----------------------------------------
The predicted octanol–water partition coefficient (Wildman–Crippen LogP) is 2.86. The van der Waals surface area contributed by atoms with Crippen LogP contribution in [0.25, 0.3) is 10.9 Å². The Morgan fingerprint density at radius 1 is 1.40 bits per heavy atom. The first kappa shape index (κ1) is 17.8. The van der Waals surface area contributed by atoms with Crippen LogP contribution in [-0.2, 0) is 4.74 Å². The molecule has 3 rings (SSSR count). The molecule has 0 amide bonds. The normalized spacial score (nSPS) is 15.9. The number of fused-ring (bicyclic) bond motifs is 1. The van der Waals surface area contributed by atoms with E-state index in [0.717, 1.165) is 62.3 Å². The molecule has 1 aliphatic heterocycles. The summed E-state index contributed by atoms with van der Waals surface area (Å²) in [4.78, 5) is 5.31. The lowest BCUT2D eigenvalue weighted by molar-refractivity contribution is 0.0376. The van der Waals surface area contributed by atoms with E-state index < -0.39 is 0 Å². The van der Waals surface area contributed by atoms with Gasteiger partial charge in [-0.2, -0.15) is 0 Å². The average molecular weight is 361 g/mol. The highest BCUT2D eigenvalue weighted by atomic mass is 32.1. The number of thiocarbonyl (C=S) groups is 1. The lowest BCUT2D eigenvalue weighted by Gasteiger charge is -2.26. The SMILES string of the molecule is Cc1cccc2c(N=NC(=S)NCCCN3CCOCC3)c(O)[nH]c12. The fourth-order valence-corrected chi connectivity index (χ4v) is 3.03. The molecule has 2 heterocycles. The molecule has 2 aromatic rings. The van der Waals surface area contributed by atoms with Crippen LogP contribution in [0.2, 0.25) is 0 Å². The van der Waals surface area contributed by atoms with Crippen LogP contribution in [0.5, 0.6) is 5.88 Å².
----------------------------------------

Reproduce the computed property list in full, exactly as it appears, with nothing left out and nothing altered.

The predicted octanol–water partition coefficient (Wildman–Crippen LogP) is 2.86. The van der Waals surface area contributed by atoms with Crippen LogP contribution in [0.25, 0.3) is 10.9 Å². The Morgan fingerprint density at radius 1 is 1.40 bits per heavy atom. The first kappa shape index (κ1) is 17.8. The van der Waals surface area contributed by atoms with Crippen LogP contribution in [-0.2, 0) is 4.74 Å². The molecule has 3 rings (SSSR count). The molecule has 0 amide bonds. The normalized spacial score (nSPS) is 15.9. The number of fused-ring (bicyclic) bond motifs is 1. The van der Waals surface area contributed by atoms with E-state index in [0.717, 1.165) is 62.3 Å². The molecule has 1 aliphatic heterocycles. The summed E-state index contributed by atoms with van der Waals surface area (Å²) in [4.78, 5) is 5.31. The lowest BCUT2D eigenvalue weighted by molar-refractivity contribution is 0.0376. The van der Waals surface area contributed by atoms with E-state index < -0.39 is 0 Å². The van der Waals surface area contributed by atoms with Gasteiger partial charge in [-0.2, -0.15) is 0 Å². The average molecular weight is 361 g/mol. The highest BCUT2D eigenvalue weighted by atomic mass is 32.1. The number of thiocarbonyl (C=S) groups is 1. The lowest BCUT2D eigenvalue weighted by Gasteiger charge is -2.26. The SMILES string of the molecule is Cc1cccc2c(N=NC(=S)NCCCN3CCOCC3)c(O)[nH]c12. The fourth-order valence-corrected chi connectivity index (χ4v) is 3.03. The molecule has 2 heterocycles. The molecule has 2 aromatic rings. The van der Waals surface area contributed by atoms with Crippen LogP contribution in [0.2, 0.25) is 0 Å². The van der Waals surface area contributed by atoms with Crippen LogP contribution in [0.5, 0.6) is 5.88 Å².